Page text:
(Stanford Encyclopaedia of Philosophy)

A journey is a classical metaphor for man’s life. The 81 trials are not conducted throughout scope of a specific and fixed timeframe but throughout the whole of the journey, or to be precise, the journey is only over, when the last trial is completed (and so 81 represents a sort of universal completeness). This points to life and man’s reality as a process which cannot be grasped through an instance but rather through a phenomenological deciphering of a system called history. ‘The great metaphor’ is nothing else than a metaphor of human life and a means of describing contemporary reality by the artist who constructs it throughout the time of his life as a representation of his ‘historical’ life.
The artist constructs a work which, once again, can be fully taken at neither one time nor one place. A lot is asked of the spectator, who would indeed need to go on a sort of pilgrimage throughout the world to visit each of the ‘Art Cage’ sites to truly participate in the work’s constructed reality. However, one could say, what the work has to offer, it can only offer precisely through this construction.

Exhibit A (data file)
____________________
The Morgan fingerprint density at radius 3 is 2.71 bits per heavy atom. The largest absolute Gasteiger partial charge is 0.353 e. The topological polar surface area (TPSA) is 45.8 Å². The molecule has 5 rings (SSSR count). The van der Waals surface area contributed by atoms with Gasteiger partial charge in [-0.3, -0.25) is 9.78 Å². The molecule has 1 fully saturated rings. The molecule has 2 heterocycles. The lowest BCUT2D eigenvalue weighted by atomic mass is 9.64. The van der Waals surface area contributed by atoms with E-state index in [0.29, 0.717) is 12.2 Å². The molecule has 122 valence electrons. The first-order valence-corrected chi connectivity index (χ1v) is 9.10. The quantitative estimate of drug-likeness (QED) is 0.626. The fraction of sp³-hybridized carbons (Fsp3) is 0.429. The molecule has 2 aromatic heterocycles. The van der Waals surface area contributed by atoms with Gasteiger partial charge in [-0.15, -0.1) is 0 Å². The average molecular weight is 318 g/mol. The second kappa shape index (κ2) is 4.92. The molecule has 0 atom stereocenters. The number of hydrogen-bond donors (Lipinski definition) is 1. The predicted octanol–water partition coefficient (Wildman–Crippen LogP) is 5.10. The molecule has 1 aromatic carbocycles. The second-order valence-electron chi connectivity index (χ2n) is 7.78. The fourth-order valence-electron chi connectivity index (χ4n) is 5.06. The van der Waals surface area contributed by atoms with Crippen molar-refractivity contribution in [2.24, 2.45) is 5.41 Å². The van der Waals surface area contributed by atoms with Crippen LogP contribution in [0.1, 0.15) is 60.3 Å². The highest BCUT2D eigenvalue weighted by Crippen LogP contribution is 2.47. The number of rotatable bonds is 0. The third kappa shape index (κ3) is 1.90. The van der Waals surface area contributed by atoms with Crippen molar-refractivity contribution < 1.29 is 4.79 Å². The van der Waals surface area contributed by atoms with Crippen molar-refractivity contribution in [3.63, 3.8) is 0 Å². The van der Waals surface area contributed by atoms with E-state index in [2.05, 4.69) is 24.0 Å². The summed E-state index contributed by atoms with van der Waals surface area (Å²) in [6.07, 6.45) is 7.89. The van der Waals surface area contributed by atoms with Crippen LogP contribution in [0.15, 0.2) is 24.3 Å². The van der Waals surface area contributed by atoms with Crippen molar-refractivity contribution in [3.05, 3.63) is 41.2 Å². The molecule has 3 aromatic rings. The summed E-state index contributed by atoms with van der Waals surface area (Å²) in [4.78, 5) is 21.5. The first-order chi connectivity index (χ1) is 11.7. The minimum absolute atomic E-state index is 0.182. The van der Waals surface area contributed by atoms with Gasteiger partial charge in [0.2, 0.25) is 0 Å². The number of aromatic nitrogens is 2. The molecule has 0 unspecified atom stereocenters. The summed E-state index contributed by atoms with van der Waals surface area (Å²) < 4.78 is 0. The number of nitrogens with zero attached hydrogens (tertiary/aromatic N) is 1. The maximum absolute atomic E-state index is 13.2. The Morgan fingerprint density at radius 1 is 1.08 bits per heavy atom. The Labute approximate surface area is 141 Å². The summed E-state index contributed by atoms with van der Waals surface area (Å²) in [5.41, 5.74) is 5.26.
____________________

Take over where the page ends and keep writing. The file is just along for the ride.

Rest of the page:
History as a system. Art is a system.

Even the modern ‘revolutions’ (in culture, art) are necessarily built on a negation of the preceding systems. It is their continuation and cannot be understood without the context of history, in the same way as a work of art cannot be understood without the context of the whole practice of the artist and the work of the artists before. Thus our reality is a historical reality. History and reality are systems constructed through a specific phenomenological framework and art, both in terms of its practice and interpretation, is no different. The system constructed for this series of installations bears analogy to the very framework and operates through principles based on time and distance.